9) Great idea to open up the bulkhead in the back of the room. If I am demolishing out walls, I might as well knock that out too. I can sort of see what is running up there (besides air ducts) from the other side of Wall F so I'll have to get up on a ladder with a good light this weekend and see what I can see up there. You asked if there was a beam towards the front of the bulkhead and the answer is NO. There is a beam towards the very back of that bulkhead (running above/with Wall E). In fact, if you go to the 0:00 - 0:10 segment in my Part IV video, you can see the side of that beam exposed - running just above the two horizontal 2x4's that are randomly nailed to the studs on the back of Wall E. As far as I know, that beam that you see runs from the lally column (that I will expose when I demo the two walls that they cut the corner with) all the way over to the foundation wall on the other side of the basement.
 

·
Registered
Joined
·
1,607 Posts
Hey there. Your comments above all sound like you are on the right track.

Regarding the entry door, the width really doesn't matter. Imagine a hole in your room that water can leak through, and the remainder of the room is water-tight. It won't matter if the hole is 30" or 36". That's about the best way I can think of to describe that. Now, what does matter is whether or not you use sound-proofing techniques around the door perimeter, such as an automatic door bottom and rubber stops to seal the edges of the door. You will be amazed at the difference if you conduct a before-and-after test with sound blaring on the inside of the room, and listening from outside the door without and then with those sound-proofing products. All the parts will run you roughly $200-300, depending on brand and design.

Amps.... I don't like to make a big deal out of it, because some people are adamant in their views one way or another. However, since you mentioned your experience, yes, I agree. Those Triads are designed to be used with an amp, which really allow speakers like that to create the depth they were intended for. It's like going from mono to stereo.

PJ... this is the big conundrum for me in your theater. What screen size would you be interested in, and at what aspect ratios?

I recommend playing around with the Projector Buying Guide at ProjectorCentral.com. It will give you a good idea of PJs that will or won't work for you. I poked around with it a bit. At 7-1/2 feet from the lens, ~85" wide screen is about the max you can do (according to their calculator) without spending $12k or more. That is presuming Full HD resolution (1920x1080), 16:9 aspect ratio, 85" WIDE (not diagonal) screen. Diagonally, that's just under 98" @ 16:9 ratio.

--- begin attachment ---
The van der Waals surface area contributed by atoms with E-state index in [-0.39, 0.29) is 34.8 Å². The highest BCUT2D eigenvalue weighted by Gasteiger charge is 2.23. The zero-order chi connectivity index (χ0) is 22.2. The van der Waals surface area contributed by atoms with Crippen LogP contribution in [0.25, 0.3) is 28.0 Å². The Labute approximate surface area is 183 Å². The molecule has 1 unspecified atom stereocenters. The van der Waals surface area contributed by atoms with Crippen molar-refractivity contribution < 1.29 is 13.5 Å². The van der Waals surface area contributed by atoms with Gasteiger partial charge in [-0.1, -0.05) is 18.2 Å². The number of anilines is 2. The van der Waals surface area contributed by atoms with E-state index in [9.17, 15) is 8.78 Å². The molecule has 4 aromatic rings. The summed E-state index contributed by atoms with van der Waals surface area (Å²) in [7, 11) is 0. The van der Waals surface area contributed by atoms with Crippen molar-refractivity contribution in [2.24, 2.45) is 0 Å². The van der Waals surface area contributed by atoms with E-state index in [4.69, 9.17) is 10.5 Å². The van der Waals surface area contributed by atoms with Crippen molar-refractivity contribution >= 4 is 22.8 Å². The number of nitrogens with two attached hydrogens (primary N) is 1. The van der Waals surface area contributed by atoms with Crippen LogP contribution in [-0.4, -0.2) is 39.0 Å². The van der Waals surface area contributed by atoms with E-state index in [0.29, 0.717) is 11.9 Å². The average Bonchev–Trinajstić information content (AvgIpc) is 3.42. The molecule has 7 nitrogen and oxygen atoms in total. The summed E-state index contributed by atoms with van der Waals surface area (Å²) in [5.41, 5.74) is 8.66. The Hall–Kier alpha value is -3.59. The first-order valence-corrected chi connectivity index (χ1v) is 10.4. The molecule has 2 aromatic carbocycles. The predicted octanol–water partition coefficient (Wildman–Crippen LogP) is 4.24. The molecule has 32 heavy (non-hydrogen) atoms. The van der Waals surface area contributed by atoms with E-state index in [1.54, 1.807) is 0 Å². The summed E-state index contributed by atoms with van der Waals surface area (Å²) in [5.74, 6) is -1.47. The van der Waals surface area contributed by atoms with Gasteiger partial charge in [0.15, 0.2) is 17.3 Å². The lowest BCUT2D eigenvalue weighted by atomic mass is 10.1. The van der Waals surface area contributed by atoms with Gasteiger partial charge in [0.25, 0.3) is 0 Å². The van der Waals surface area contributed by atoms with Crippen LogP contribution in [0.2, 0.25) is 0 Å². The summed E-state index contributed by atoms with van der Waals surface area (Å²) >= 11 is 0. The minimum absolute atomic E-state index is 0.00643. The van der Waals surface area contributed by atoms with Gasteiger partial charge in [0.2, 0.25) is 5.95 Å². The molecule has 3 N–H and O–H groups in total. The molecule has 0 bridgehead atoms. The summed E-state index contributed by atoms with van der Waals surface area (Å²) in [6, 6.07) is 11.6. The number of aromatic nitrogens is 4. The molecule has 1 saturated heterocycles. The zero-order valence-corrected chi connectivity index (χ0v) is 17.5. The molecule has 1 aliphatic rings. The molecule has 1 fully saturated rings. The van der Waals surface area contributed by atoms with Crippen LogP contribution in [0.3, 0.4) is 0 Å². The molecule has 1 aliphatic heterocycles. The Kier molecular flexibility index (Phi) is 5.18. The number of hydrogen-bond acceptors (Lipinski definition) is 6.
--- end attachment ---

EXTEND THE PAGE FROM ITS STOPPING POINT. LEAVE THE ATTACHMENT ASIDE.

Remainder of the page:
PJ Screen Size Calculator

Another important factor we haven't discussed yet is how far back from the screen eye-level will be for your 1st row. With a 98" diagonal 16:9 screen, THX rec is 10'. Just giving you a starting benchmark.

Before we get in the weeds on this, we should clarify your goals with regards to PJ capabilities, screen size, seating/viewing distance, PJ location options. What's on the table, and what is off the table? There's no point coming up with a solution where you love the picture but feel your experience is diminished by the PJ location. For example, is 4K a requirement?
 

·
Registered
Joined
·
786 Posts
Discussion Starter · #7 ·
Hey there. Your comments above all sound like you are on the right track.

Regarding the entry door, the width really doesn't matter. Imagine a hole in your room that water can leak through, and the remainder of the room is water-tight. It won't matter if the hole is 30" or 36". That's about the best way I can think of to describe that. Now, what does matter is whether or not you use sound-proofing techniques around the door perimeter, such as an automatic door bottom and rubber stops to seal the edges of the door. You will be amazed at the difference if you conduct a before-and-after test with sound blaring on the inside of the room, and listening from outside the door without and then with those sound-proofing products. All the parts will run you roughly $200-300, depending on brand and design.